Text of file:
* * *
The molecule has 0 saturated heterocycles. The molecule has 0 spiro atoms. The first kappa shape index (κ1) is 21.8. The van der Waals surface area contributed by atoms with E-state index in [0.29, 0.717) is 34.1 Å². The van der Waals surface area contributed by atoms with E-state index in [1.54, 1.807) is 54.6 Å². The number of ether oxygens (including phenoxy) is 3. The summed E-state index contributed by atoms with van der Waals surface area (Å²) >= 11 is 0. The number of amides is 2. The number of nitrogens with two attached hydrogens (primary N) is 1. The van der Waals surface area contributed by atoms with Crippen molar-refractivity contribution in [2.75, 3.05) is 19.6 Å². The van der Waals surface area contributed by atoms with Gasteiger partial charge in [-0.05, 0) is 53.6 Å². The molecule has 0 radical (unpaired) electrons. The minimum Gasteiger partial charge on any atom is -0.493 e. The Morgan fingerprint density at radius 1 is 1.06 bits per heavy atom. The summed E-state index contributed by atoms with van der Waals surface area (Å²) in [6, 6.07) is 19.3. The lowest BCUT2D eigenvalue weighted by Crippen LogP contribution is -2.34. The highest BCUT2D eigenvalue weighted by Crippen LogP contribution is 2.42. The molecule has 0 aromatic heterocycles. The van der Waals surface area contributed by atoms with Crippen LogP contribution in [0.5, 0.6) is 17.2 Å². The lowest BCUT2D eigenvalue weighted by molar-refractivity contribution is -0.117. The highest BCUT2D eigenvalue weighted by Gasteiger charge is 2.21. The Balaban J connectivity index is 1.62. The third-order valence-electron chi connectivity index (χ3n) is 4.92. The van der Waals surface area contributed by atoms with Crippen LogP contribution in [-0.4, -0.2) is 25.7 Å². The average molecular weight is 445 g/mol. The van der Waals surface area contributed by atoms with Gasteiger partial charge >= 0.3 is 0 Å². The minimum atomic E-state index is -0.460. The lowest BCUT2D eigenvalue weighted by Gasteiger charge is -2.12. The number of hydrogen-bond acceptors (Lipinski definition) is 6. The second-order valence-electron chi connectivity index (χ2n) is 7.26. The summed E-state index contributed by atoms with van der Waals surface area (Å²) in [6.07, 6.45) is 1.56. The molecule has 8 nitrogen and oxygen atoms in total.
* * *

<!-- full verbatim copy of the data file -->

The molecule has 0 saturated heterocycles. The molecule has 0 spiro atoms. The first kappa shape index (κ1) is 21.8. The van der Waals surface area contributed by atoms with E-state index in [0.29, 0.717) is 34.1 Å². The van der Waals surface area contributed by atoms with E-state index in [1.54, 1.807) is 54.6 Å². The number of ether oxygens (including phenoxy) is 3. The summed E-state index contributed by atoms with van der Waals surface area (Å²) >= 11 is 0. The number of amides is 2. The number of nitrogens with two attached hydrogens (primary N) is 1. The van der Waals surface area contributed by atoms with Crippen molar-refractivity contribution in [2.75, 3.05) is 19.6 Å². The van der Waals surface area contributed by atoms with Gasteiger partial charge in [-0.05, 0) is 53.6 Å². The molecule has 0 radical (unpaired) electrons. The minimum Gasteiger partial charge on any atom is -0.493 e. The Morgan fingerprint density at radius 1 is 1.06 bits per heavy atom. The summed E-state index contributed by atoms with van der Waals surface area (Å²) in [6, 6.07) is 19.3. The lowest BCUT2D eigenvalue weighted by Crippen LogP contribution is -2.34. The highest BCUT2D eigenvalue weighted by Crippen LogP contribution is 2.42. The molecule has 0 aromatic heterocycles. The van der Waals surface area contributed by atoms with Crippen LogP contribution in [0.5, 0.6) is 17.2 Å². The lowest BCUT2D eigenvalue weighted by molar-refractivity contribution is -0.117. The highest BCUT2D eigenvalue weighted by Gasteiger charge is 2.21. The Balaban J connectivity index is 1.62. The third-order valence-electron chi connectivity index (χ3n) is 4.92. The van der Waals surface area contributed by atoms with Crippen LogP contribution in [-0.4, -0.2) is 25.7 Å². The average molecular weight is 445 g/mol. The van der Waals surface area contributed by atoms with Gasteiger partial charge >= 0.3 is 0 Å². The minimum atomic E-state index is -0.460. The lowest BCUT2D eigenvalue weighted by Gasteiger charge is -2.12. The number of hydrogen-bond acceptors (Lipinski definition) is 6. The second-order valence-electron chi connectivity index (χ2n) is 7.26. The summed E-state index contributed by atoms with van der Waals surface area (Å²) in [6.07, 6.45) is 1.56. The molecule has 8 nitrogen and oxygen atoms in total.